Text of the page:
Stumbling across a gem in Greenwich

By Wisdom as Much as War. King George II statue looks out over Canary Wharf
By Wisdom as Much as War. King George II statue in the grounds of the ORNC looks out over Canary Wharf

I went to Greenwich just to meet friends and lie in the park. It was a Sunday, the weather forecast had promised some bursts of sunshine, the people I was meeting up with were hungover: it seemed like a good day to lie back and look at the sky.

From the very start I was impressed with Greenwich. Who knew that behind the concrete and glass expanse of Canary Wharf, and beyond the white hunchback of the O2 arena, lay a little piece of old, green London.

The bus dropped me off outside the National Maritime Museum. Like most great British museums, it was free to enter so I could wander into the entrance as I waited for my friends. I even had a perfectly pleasant chat with a non-creepy man who’d been sat outside the museum reading his book. For a moment I was convinced I wasn’t even in London; I had stumbled into some wormhole that had dropped me somewhere oop north, where the people are friendlier and the grass is greener.

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But no, this was Greenwich. The National Maritime Museum is just the tip of the iceberg in this area which has UNESCO World Heritage Status. There’s the Royal Observatory, The Queen’s House, the Cutty Sark, Greenwich itself…all of which I just couldn’t fit into my fleeting visit. I contented myself with marvelling at the beautiful National Maritime Museum building, then finally met up with my friends to do some sleeping on the grass.

The view from even half way up the hill of Greenwich Park is a staggering example of old meets new. Over the tops of the old Maritime Museum buildings, the tall glass pillars of Canary Wharf are clear to see huddled up against each other.

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The museum itself – when we raised enough energy to explore it – was interesting enough. I think Britain’s naval history is a relatively intriguing topic, but since I’m not the biggest fan of water I can start to feel a bit panicky and seasick even at the sight of landed boats. Still, it was rammed with families and there was plenty of soft swords and pirate hats for the kids (and us excitable ‘adults’) to be entertained.

in the museum collage

The friends I’d arrived with had to be somewhere else, so we waved goodbye at the bus stop. My bus had seven minutes to arrive and I didn’t fancy hanging around next to the main road. Plus, the building across the road from the Maritime Museum had caught my eye. I didn’t even know if I could get close enough to explore, but I was intrigued. I thought I’d give it a go and get a later bus.

This was when I stumbled upon, in my opinion, the real gem of Greenwich’s crown.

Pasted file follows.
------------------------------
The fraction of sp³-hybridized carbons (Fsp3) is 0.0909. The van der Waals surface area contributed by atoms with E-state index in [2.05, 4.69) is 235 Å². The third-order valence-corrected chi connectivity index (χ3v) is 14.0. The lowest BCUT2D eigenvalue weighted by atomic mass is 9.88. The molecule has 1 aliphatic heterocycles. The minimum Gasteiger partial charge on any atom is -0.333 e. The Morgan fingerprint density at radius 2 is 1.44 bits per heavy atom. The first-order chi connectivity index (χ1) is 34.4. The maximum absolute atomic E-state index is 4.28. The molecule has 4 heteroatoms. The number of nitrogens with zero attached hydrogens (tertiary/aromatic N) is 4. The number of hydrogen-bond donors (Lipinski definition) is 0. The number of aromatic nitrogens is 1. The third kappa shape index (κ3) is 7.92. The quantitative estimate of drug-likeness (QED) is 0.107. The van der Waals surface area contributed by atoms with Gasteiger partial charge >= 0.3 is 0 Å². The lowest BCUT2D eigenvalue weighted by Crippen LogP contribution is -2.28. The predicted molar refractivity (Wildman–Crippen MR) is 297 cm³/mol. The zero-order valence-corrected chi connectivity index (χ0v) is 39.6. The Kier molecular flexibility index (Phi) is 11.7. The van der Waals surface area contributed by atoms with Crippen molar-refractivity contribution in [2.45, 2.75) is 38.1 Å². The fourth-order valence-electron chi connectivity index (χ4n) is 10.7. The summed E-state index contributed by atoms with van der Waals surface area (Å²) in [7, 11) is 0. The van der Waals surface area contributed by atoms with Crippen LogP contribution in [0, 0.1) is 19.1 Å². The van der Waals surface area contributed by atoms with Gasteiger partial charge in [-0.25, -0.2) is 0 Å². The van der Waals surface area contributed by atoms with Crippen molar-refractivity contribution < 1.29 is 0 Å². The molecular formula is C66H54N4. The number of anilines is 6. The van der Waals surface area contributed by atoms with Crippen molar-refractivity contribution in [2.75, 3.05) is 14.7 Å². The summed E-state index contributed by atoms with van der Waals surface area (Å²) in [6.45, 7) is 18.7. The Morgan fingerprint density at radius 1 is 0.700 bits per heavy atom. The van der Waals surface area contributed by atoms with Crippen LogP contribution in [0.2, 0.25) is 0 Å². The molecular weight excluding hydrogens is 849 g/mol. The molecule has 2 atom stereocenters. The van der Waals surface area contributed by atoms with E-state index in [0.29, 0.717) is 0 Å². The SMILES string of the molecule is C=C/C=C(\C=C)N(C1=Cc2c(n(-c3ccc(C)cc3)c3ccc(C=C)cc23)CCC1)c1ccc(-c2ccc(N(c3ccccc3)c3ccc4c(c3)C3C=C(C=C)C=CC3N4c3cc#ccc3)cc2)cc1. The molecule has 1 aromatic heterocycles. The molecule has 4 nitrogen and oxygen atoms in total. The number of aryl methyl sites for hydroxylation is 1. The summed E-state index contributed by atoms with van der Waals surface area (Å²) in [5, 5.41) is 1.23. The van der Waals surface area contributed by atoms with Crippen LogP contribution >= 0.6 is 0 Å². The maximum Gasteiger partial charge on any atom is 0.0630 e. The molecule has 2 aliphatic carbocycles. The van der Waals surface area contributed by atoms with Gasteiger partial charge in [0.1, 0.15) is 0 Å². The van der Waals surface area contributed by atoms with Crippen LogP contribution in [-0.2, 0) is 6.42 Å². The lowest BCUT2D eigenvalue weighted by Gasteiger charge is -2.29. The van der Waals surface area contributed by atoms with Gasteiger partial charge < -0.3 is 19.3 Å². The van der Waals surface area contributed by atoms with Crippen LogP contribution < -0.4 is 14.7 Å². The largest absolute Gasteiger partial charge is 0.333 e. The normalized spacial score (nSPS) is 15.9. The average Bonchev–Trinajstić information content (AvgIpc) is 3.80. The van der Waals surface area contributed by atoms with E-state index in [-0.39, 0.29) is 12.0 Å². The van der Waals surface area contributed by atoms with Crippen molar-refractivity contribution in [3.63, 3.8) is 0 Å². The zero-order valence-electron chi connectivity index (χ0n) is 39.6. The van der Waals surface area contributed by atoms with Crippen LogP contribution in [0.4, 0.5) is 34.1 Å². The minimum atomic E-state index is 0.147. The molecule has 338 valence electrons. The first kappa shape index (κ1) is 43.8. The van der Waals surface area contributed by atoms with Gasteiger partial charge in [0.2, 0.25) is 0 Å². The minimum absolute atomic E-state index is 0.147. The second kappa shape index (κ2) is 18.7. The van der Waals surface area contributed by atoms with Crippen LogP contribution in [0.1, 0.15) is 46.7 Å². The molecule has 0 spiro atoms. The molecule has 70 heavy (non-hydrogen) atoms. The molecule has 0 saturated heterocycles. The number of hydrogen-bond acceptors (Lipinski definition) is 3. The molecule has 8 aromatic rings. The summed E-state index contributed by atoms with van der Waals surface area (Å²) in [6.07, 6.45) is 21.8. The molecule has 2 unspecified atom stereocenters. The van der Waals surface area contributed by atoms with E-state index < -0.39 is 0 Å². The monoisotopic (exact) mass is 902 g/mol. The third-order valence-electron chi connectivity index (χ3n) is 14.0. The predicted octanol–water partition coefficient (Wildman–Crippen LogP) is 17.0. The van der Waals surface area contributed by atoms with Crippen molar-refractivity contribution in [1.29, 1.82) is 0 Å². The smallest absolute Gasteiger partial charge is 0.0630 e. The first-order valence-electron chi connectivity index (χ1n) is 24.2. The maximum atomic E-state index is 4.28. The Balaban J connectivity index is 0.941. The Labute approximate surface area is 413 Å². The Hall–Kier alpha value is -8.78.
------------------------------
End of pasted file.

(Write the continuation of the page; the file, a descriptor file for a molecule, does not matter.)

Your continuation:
The Old Naval College is without a doubt one of the most amazing historical sites I’ve seen in Britain. In its first incarnation (known then as Royal Hospital for Seamen at Greenwich) it was built to model Les Invalides in Paris. It was later updated by Henry VIII, who wanted something to rival the sophisticated and elaborate buildings of the French and Spanish courts. He certainly didn’t do a bad job.

The college is made up of roughly four main buildings that extend – two down each side – like arms from the road at the bottom of Greenwich Park out onto the water. Down the middle run beautifully tended lawns, and cutting horizontally through the middle is a broad pathway that runs from the East to West Gates. It separates the two buildings on each side with two wide sets of steps, meaning the college gradually sinks down towards the water. In fact at the very end the Water Gate opens out onto the Thames river path, no doubt an amazing place to enter the college grounds.

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Looking towards Greenwich Park with my back to the Thames

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Wandering amongst the buildings themselves was like stumbling upon a part of Oxford in London. Huge yet ornately decorated, impressive and regal yet clearly well-loved and used; I was so surprised. There were clusters of people here and there; on the lawns by the West Gate people sat and chatted by the bubbling foundations. It reminded me of a Parisian park on a Sunday afternoon.

I continued exploring, and I’m glad that I did. I hung around outside a chapel for a while, worried that I’d stumble upon something I’d have to pay for, but I eventually snuck inside. Like everywhere else in the Royal Naval College there was a friendly presence of staff, there to answer questions. But they didn’t press you for money or glare at you for stepping where you weren’t supposed to. A friendly sign even welcomed you to take photo of the chapels delightful interior, but reminded you to turn your flash off.

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There was a wedding going on in the Painted Hall which sits directly opposite the chapel on the other side of the lawn. I watched for a while as the bride and groom posed for photos; I couldn’t fault for them for their choice of backdrop.

I spent so much time at the Old Royal Naval College that it was a good hour or so later than I had intended before I slipped onto a bus back to the tube station.

Whenever I’d heard about Greenwich I’d thought of the park, the Maritime Museum, and the quaint town centre. I’d never expected the majestic Old Royal Naval College. Stumbling across it by myself with my camera just seemed like fate, and made it all the more special. Sometimes it’s when you’re not looking that you find something amazing.

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